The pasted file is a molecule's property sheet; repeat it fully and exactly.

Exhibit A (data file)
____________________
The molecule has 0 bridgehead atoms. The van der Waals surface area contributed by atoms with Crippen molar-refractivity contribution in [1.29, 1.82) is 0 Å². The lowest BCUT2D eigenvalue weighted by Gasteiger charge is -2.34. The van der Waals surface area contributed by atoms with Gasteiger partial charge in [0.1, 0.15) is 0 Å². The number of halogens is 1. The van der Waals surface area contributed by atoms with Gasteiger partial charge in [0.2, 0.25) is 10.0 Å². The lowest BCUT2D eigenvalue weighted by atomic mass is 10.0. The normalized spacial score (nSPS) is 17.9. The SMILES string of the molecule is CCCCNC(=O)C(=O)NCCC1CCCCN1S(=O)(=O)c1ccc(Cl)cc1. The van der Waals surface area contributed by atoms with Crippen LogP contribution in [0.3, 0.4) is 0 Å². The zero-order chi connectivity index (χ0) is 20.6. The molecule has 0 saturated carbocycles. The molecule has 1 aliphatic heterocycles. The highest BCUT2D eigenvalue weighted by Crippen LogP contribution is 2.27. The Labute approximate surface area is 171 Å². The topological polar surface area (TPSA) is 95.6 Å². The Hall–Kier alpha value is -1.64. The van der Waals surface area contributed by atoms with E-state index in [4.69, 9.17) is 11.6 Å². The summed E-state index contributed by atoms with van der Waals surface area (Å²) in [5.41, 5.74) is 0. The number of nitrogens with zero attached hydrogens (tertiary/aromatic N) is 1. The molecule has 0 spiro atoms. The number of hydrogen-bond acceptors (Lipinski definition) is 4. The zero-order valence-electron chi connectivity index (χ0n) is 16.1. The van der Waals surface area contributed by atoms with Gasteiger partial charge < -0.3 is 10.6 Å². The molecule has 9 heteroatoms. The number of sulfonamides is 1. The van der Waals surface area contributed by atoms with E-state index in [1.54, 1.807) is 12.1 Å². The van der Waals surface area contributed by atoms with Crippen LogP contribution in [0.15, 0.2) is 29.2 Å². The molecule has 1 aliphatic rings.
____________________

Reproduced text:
The molecule has 0 bridgehead atoms. The van der Waals surface area contributed by atoms with Crippen molar-refractivity contribution in [1.29, 1.82) is 0 Å². The lowest BCUT2D eigenvalue weighted by Gasteiger charge is -2.34. The van der Waals surface area contributed by atoms with Gasteiger partial charge in [0.1, 0.15) is 0 Å². The number of halogens is 1. The van der Waals surface area contributed by atoms with Gasteiger partial charge in [0.2, 0.25) is 10.0 Å². The lowest BCUT2D eigenvalue weighted by atomic mass is 10.0. The normalized spacial score (nSPS) is 17.9. The SMILES string of the molecule is CCCCNC(=O)C(=O)NCCC1CCCCN1S(=O)(=O)c1ccc(Cl)cc1. The van der Waals surface area contributed by atoms with Crippen LogP contribution in [0.3, 0.4) is 0 Å². The zero-order chi connectivity index (χ0) is 20.6. The molecule has 0 saturated carbocycles. The molecule has 1 aliphatic heterocycles. The highest BCUT2D eigenvalue weighted by Crippen LogP contribution is 2.27. The Labute approximate surface area is 171 Å². The topological polar surface area (TPSA) is 95.6 Å². The Hall–Kier alpha value is -1.64. The van der Waals surface area contributed by atoms with E-state index in [4.69, 9.17) is 11.6 Å². The summed E-state index contributed by atoms with van der Waals surface area (Å²) in [5.41, 5.74) is 0. The number of nitrogens with zero attached hydrogens (tertiary/aromatic N) is 1. The molecule has 0 spiro atoms. The number of hydrogen-bond acceptors (Lipinski definition) is 4. The zero-order valence-electron chi connectivity index (χ0n) is 16.1. The van der Waals surface area contributed by atoms with Gasteiger partial charge < -0.3 is 10.6 Å². The molecule has 9 heteroatoms. The number of sulfonamides is 1. The van der Waals surface area contributed by atoms with E-state index in [1.54, 1.807) is 12.1 Å². The van der Waals surface area contributed by atoms with Crippen LogP contribution in [0.15, 0.2) is 29.2 Å². The molecule has 1 aliphatic rings.